Fragments of a Rainy Season: On the notion of kinship in curatorial practice
This dissertation attempts to look at curatorial practice as a form of linguistic function. It examines the tension between private expressions of creative language and collective codes of interpretation. The theoretical vocabulary applied for the sake of its arguments is drawn from the writings of Walter Benjamin.
The introductory chapter introduces the term kinship in relation to exhibition making. In the present context I define kinship as a particular relation that resides between different artworks and their contextual environments; a form of similarity that is based on the way different artworks communicate messages, without necessarily considering their external appearance, materiality, style, or common subject matter. The first chapter examines the traditional manner in which postcards are used as creative visual tools for sending messages and compares their function to curatorial practice. I suggest that despite their seemingly intimate character, postcards are in fact platforms for communicating collective messages that do not belong to one person or another but rather to a community of people who chose to identify with them. As a study case I look at the distribution of postcards during the unification of Germany in 1871. The second chapter examines the way in which certain artists use postcards in order to challenge collective visual codes. The two study cases in this chapter (Zoe Leonard's You See I am Here After All, 2008, and John Stezaker's The Trial, 1978) show two different ways of looking at collective images, icons, and memories, in order to suggest a way of transforming them into creative individual messages. This chapter also expands the discussion to include other sources of found footage besides postcards.
If the first chapter looks at creating collective imagery through experiences of individuality, and the second at retracing individual expression within collective imagery, the third chapter applies the conclusions of the previous two in order to examine the curatorial difficulty that results from the position of the curator in relation to these seemingly opposed ends. I present this tension by analyzing André Malraux's project The Imaginary Museum which already dealt with this question to a large extent in the first half of the twentieth century. The conclusive chapter of the essay proposes the notion of kinship as both a theoretical and practical curatorial tool to engage with the above-mentioned tension.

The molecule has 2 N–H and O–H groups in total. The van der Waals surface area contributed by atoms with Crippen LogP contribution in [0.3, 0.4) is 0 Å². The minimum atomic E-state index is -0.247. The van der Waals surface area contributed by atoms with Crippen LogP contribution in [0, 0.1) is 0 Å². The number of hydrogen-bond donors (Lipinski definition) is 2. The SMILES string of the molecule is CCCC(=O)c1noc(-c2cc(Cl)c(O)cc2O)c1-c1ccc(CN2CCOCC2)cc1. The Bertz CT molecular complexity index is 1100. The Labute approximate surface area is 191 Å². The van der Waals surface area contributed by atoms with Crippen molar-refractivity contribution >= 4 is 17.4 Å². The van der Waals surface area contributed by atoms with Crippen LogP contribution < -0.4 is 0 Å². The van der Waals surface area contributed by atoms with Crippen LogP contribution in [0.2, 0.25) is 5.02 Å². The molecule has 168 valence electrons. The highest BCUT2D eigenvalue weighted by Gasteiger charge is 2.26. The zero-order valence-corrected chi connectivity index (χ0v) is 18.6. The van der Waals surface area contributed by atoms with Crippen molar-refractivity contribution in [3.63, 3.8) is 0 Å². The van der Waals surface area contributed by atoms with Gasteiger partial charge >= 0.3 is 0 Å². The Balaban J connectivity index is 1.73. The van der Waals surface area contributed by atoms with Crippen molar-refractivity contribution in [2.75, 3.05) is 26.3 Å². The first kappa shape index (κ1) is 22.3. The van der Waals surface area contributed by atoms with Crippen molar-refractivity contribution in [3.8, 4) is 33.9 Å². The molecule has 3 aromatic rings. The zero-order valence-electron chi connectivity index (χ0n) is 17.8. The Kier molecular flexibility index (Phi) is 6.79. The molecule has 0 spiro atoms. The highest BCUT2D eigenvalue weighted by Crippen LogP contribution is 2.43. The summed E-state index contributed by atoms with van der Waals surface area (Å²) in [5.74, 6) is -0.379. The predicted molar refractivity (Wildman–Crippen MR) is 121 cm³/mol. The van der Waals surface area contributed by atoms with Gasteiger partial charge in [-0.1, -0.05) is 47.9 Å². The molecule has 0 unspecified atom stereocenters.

School of Humanities
MA Curating Contemporary Art, 2014
I am interested in the idea of fragments – seemingly foreign entities that nevertheless relate to each other in different ways. In my current research at the RCA and in my recent curatorial projects I have been looking at collage, montage, appropriation of found materials or images, and exhibition making, as forms of artistic practices that manifest this notion of fragmentation. I strongly believe that curating is a valuable tool for artistic research and I therefore aim to balance my theoretical research with my curatorial aims.
- BA History and Philosophy, Tel Aviv University, Israel, 2011
- Teaching assistant, Philosophy Department, Tel Aviv University, Israel, 2011–12 ; Assistant director, Sommer Contemporary Art gallery, Tel Aviv, Israel, 2010–12; Research assistant, Museum on the Seam, Jerusalem, Israel, 2009–10 ; Archivist, Film and Television department, Tel Aviv University, Israel, 2008–9
- ... all silent but for the buzzing ..., Royal College of Art Galleries, London, 2014; Veiling and Unveiling, INGA Gallery, Tel Aviv, Israel, 2013; Bodies Without Organs, Hackney Picturehouse, London, 2013; Veronique Doisneau, Sommer Contemporary Art gallery, Tel Aviv, Israel, 2012
- 'Group Curating, (How) does it work?', Fine Arts Academy, Prague, 2014; 'Calling for Translation', Tel Aviv University, Israel, 2011